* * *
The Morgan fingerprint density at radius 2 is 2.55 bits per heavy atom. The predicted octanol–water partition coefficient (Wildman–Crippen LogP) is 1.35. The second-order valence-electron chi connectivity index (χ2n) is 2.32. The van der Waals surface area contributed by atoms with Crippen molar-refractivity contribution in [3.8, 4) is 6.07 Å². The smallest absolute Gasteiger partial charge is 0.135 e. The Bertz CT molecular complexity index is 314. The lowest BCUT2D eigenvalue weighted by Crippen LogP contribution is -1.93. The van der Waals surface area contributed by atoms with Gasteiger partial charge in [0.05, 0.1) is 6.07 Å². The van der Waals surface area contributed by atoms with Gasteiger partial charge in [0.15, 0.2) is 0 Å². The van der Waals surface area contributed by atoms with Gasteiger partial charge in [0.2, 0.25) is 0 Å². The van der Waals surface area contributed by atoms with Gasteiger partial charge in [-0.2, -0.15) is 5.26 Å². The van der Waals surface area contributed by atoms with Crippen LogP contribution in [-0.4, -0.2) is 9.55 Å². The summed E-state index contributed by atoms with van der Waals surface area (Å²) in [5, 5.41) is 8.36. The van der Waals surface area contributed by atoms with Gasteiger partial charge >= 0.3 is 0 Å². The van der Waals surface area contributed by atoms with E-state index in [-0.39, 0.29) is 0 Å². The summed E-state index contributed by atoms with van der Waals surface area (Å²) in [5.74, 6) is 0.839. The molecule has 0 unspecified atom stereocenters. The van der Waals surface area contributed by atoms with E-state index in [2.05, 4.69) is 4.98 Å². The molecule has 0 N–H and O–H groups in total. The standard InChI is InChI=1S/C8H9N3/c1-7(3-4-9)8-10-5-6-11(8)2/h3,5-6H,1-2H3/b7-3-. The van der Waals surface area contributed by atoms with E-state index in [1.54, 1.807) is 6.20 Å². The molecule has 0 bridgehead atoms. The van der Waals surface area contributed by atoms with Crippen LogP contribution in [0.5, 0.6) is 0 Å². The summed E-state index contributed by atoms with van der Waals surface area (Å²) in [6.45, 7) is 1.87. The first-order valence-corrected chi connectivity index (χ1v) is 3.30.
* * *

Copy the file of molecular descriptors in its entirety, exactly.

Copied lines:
The Morgan fingerprint density at radius 2 is 2.55 bits per heavy atom. The predicted octanol–water partition coefficient (Wildman–Crippen LogP) is 1.35. The second-order valence-electron chi connectivity index (χ2n) is 2.32. The van der Waals surface area contributed by atoms with Crippen molar-refractivity contribution in [3.8, 4) is 6.07 Å². The smallest absolute Gasteiger partial charge is 0.135 e. The Bertz CT molecular complexity index is 314. The lowest BCUT2D eigenvalue weighted by Crippen LogP contribution is -1.93. The van der Waals surface area contributed by atoms with Gasteiger partial charge in [0.05, 0.1) is 6.07 Å². The van der Waals surface area contributed by atoms with Gasteiger partial charge in [0.15, 0.2) is 0 Å². The van der Waals surface area contributed by atoms with Gasteiger partial charge in [0.2, 0.25) is 0 Å². The van der Waals surface area contributed by atoms with Gasteiger partial charge in [-0.2, -0.15) is 5.26 Å². The van der Waals surface area contributed by atoms with Crippen LogP contribution in [-0.4, -0.2) is 9.55 Å². The summed E-state index contributed by atoms with van der Waals surface area (Å²) in [5, 5.41) is 8.36. The van der Waals surface area contributed by atoms with Gasteiger partial charge >= 0.3 is 0 Å². The van der Waals surface area contributed by atoms with E-state index in [-0.39, 0.29) is 0 Å². The summed E-state index contributed by atoms with van der Waals surface area (Å²) in [5.74, 6) is 0.839. The molecule has 0 unspecified atom stereocenters. The van der Waals surface area contributed by atoms with E-state index in [2.05, 4.69) is 4.98 Å². The molecule has 0 N–H and O–H groups in total. The standard InChI is InChI=1S/C8H9N3/c1-7(3-4-9)8-10-5-6-11(8)2/h3,5-6H,1-2H3/b7-3-. The van der Waals surface area contributed by atoms with E-state index in [1.54, 1.807) is 6.20 Å². The molecule has 0 bridgehead atoms. The van der Waals surface area contributed by atoms with Crippen LogP contribution in [0.5, 0.6) is 0 Å². The summed E-state index contributed by atoms with van der Waals surface area (Å²) in [6.45, 7) is 1.87. The first-order valence-corrected chi connectivity index (χ1v) is 3.30.